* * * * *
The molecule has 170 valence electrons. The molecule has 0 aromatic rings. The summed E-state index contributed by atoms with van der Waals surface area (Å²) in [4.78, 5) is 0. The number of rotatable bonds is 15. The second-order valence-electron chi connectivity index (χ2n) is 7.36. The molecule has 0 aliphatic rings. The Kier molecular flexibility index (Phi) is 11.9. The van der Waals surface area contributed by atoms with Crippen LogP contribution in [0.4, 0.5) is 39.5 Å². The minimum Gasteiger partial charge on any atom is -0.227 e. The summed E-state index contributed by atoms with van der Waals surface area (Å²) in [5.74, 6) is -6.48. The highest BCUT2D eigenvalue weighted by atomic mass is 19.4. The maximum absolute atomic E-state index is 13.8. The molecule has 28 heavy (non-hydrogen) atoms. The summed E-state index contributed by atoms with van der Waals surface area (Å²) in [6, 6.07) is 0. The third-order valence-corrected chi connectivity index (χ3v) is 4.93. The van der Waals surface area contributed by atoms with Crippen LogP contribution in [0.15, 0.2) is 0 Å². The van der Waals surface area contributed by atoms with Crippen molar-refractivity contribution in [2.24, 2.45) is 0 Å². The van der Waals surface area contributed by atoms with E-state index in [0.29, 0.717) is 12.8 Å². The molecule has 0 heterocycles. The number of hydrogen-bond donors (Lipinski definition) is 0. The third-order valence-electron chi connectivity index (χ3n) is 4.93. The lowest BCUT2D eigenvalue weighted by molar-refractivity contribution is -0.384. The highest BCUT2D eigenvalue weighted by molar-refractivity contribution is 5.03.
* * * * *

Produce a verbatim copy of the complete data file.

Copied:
The molecule has 170 valence electrons. The molecule has 0 aromatic rings. The summed E-state index contributed by atoms with van der Waals surface area (Å²) in [4.78, 5) is 0. The number of rotatable bonds is 15. The second-order valence-electron chi connectivity index (χ2n) is 7.36. The molecule has 0 aliphatic rings. The Kier molecular flexibility index (Phi) is 11.9. The van der Waals surface area contributed by atoms with Crippen LogP contribution in [0.4, 0.5) is 39.5 Å². The minimum Gasteiger partial charge on any atom is -0.227 e. The summed E-state index contributed by atoms with van der Waals surface area (Å²) in [5.74, 6) is -6.48. The highest BCUT2D eigenvalue weighted by atomic mass is 19.4. The maximum absolute atomic E-state index is 13.8. The molecule has 28 heavy (non-hydrogen) atoms. The summed E-state index contributed by atoms with van der Waals surface area (Å²) in [6, 6.07) is 0. The third-order valence-corrected chi connectivity index (χ3v) is 4.93. The van der Waals surface area contributed by atoms with Crippen LogP contribution in [0.15, 0.2) is 0 Å². The van der Waals surface area contributed by atoms with Crippen molar-refractivity contribution in [2.24, 2.45) is 0 Å². The van der Waals surface area contributed by atoms with E-state index in [0.29, 0.717) is 12.8 Å². The molecule has 0 heterocycles. The number of hydrogen-bond donors (Lipinski definition) is 0. The third-order valence-electron chi connectivity index (χ3n) is 4.93. The lowest BCUT2D eigenvalue weighted by molar-refractivity contribution is -0.384. The highest BCUT2D eigenvalue weighted by molar-refractivity contribution is 5.03.